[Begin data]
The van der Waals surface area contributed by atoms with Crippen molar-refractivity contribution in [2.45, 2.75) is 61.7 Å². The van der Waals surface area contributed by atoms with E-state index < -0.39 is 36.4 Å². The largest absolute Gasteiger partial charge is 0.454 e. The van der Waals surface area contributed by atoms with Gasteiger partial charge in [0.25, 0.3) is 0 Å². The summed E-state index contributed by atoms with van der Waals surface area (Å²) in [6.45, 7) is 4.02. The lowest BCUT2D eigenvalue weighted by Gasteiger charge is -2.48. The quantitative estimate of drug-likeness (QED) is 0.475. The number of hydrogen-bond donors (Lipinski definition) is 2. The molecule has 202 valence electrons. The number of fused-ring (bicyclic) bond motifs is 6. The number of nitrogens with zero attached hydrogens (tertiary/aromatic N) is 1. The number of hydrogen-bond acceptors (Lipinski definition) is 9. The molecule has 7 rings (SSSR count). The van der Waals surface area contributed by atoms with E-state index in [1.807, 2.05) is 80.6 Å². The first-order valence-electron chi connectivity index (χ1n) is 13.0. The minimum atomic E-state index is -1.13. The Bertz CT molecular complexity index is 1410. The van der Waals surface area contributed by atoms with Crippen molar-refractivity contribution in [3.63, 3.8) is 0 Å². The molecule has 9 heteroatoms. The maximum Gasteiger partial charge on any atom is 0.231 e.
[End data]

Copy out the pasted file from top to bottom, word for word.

The van der Waals surface area contributed by atoms with Crippen molar-refractivity contribution in [2.45, 2.75) is 61.7 Å². The van der Waals surface area contributed by atoms with E-state index < -0.39 is 36.4 Å². The largest absolute Gasteiger partial charge is 0.454 e. The van der Waals surface area contributed by atoms with Gasteiger partial charge in [0.25, 0.3) is 0 Å². The summed E-state index contributed by atoms with van der Waals surface area (Å²) in [6.45, 7) is 4.02. The lowest BCUT2D eigenvalue weighted by Gasteiger charge is -2.48. The quantitative estimate of drug-likeness (QED) is 0.475. The number of hydrogen-bond donors (Lipinski definition) is 2. The molecule has 202 valence electrons. The number of fused-ring (bicyclic) bond motifs is 6. The number of nitrogens with zero attached hydrogens (tertiary/aromatic N) is 1. The number of hydrogen-bond acceptors (Lipinski definition) is 9. The molecule has 7 rings (SSSR count). The van der Waals surface area contributed by atoms with E-state index in [1.807, 2.05) is 80.6 Å². The first-order valence-electron chi connectivity index (χ1n) is 13.0. The minimum atomic E-state index is -1.13. The Bertz CT molecular complexity index is 1410. The van der Waals surface area contributed by atoms with Crippen molar-refractivity contribution in [3.63, 3.8) is 0 Å². The molecule has 9 heteroatoms. The maximum Gasteiger partial charge on any atom is 0.231 e.